Arianna Huffington

Signed on as editor in chief of The Huffington Post through 2019, Arianna Huffington is one class act. Creating a blogging aggregate turned credible news site, Huffington has paved the way for budding journalist and thought influencers by giving them a great and wide platform to host their content. Huffington has had her ups and downs throughout her career, but she’s definitely come back swinging every time.

Jenny Craig

It’s hard to maintain a steady place in the weight loss industry, but Jenny Craig has been successful at being on top since she began her eponymous company. If there’s one thing to learn from Craig, it’s that adaptation is key to staying alive in business. Her company has changed throughout the years, keeping current and up to date with weight loss trends as they shift and evolve. Since the company was founded in 1983, Craig has branched out from Australia to over 700 weight management centres around the world.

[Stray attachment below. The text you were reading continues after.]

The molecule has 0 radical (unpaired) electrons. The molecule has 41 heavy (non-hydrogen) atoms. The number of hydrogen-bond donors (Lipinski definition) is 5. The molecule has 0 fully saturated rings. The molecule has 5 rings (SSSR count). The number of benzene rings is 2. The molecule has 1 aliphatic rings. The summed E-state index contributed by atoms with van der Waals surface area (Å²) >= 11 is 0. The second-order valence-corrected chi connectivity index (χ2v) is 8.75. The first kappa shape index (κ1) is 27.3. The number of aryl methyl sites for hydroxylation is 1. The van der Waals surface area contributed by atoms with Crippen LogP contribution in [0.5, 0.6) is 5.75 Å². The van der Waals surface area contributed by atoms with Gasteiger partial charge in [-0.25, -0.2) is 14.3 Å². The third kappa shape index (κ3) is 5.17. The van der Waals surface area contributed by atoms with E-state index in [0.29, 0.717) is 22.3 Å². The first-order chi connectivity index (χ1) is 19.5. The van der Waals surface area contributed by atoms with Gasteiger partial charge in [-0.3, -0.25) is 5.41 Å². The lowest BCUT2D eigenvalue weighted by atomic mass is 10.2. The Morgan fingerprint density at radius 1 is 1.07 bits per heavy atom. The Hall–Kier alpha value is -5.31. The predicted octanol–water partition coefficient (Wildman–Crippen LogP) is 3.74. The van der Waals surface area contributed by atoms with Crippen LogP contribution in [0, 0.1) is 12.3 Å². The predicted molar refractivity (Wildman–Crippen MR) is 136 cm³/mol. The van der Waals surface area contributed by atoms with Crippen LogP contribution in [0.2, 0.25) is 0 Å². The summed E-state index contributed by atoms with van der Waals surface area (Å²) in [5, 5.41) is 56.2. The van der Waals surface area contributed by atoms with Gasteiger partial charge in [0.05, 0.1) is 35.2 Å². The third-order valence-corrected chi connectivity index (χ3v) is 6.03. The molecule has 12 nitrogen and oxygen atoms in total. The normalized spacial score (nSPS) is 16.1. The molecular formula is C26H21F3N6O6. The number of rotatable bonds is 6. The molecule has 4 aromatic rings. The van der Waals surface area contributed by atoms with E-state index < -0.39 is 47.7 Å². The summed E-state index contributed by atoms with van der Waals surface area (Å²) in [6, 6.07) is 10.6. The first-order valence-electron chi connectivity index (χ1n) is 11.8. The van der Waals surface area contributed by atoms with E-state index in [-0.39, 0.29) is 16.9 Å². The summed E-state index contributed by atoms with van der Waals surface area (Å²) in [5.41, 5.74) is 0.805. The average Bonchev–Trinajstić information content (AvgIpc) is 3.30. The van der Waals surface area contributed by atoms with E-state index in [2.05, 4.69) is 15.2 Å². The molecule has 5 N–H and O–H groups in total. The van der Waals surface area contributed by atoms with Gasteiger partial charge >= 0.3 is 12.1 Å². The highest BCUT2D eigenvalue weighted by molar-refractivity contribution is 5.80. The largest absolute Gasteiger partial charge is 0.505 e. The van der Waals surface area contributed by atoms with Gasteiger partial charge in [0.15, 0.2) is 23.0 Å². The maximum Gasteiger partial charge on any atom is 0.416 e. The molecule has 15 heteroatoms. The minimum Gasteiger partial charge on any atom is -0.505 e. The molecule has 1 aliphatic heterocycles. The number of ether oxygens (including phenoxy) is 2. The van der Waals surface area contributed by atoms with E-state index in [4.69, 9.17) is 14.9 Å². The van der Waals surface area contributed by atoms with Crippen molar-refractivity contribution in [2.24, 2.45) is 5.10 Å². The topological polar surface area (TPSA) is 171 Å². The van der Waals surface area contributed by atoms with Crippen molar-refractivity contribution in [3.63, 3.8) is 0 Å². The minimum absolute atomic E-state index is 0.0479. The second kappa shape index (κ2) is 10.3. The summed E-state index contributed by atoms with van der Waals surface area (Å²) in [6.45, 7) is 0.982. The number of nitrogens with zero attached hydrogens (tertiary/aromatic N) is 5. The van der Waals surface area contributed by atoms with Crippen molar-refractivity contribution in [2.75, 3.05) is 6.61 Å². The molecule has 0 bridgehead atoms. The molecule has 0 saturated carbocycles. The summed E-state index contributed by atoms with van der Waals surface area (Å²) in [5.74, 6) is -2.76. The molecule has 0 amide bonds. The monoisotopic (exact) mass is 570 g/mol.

Before you lay down any solid ground work for your business, you have to come up with a brand. Why is this such a quintessential step? Because your brand is your business’ soul. It’s the personality that separates it from the rest of the crowd. Without a discernable, unique, vivid brand, your business is an empty husk.

However, creating a brand from scratch is a tricky task. No one ever said branding was easy, but it is rewarding…still, it’s only fulfilling if you know how to do it the right way. Otherwise you’ll have a lot of balled up scratch paper sitting haphazardly around you office trash can, covered in half-baked ideas that don’t go anywhere.

Like all artforms, branding comes from an idea — an inspiration. In order to cultivate that inspiration, you have to ask yourself these three important branding questions. If you don’t know the answers, you don’t have anything close to a workable brand.